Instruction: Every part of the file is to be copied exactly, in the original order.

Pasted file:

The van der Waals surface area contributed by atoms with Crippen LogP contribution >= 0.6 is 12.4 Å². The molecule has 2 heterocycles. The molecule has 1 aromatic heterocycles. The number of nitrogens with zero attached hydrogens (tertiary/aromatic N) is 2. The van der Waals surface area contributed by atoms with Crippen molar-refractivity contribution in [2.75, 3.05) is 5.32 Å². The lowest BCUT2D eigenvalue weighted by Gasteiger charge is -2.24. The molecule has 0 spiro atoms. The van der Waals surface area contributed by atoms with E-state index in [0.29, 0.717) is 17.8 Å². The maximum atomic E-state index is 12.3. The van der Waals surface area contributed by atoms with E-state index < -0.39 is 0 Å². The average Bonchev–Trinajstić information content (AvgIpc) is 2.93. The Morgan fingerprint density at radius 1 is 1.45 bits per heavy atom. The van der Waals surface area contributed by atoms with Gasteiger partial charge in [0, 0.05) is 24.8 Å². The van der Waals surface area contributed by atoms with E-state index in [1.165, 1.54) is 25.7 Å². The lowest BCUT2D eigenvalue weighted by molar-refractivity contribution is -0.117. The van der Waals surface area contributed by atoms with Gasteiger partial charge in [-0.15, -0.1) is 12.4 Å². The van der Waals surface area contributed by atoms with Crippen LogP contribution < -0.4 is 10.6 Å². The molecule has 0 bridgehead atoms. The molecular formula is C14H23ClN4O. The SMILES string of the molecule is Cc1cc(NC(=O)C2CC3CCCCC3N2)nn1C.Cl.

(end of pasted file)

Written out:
The van der Waals surface area contributed by atoms with Crippen LogP contribution >= 0.6 is 12.4 Å². The molecule has 2 heterocycles. The molecule has 1 aromatic heterocycles. The number of nitrogens with zero attached hydrogens (tertiary/aromatic N) is 2. The van der Waals surface area contributed by atoms with Crippen molar-refractivity contribution in [2.75, 3.05) is 5.32 Å². The lowest BCUT2D eigenvalue weighted by Gasteiger charge is -2.24. The molecule has 0 spiro atoms. The van der Waals surface area contributed by atoms with E-state index in [0.29, 0.717) is 17.8 Å². The maximum atomic E-state index is 12.3. The van der Waals surface area contributed by atoms with E-state index < -0.39 is 0 Å². The average Bonchev–Trinajstić information content (AvgIpc) is 2.93. The Morgan fingerprint density at radius 1 is 1.45 bits per heavy atom. The van der Waals surface area contributed by atoms with Gasteiger partial charge in [0, 0.05) is 24.8 Å². The van der Waals surface area contributed by atoms with E-state index in [1.165, 1.54) is 25.7 Å². The lowest BCUT2D eigenvalue weighted by molar-refractivity contribution is -0.117. The van der Waals surface area contributed by atoms with Gasteiger partial charge in [-0.15, -0.1) is 12.4 Å². The van der Waals surface area contributed by atoms with Crippen LogP contribution < -0.4 is 10.6 Å². The molecule has 0 bridgehead atoms. The molecular formula is C14H23ClN4O. The SMILES string of the molecule is Cc1cc(NC(=O)C2CC3CCCCC3N2)nn1C.Cl.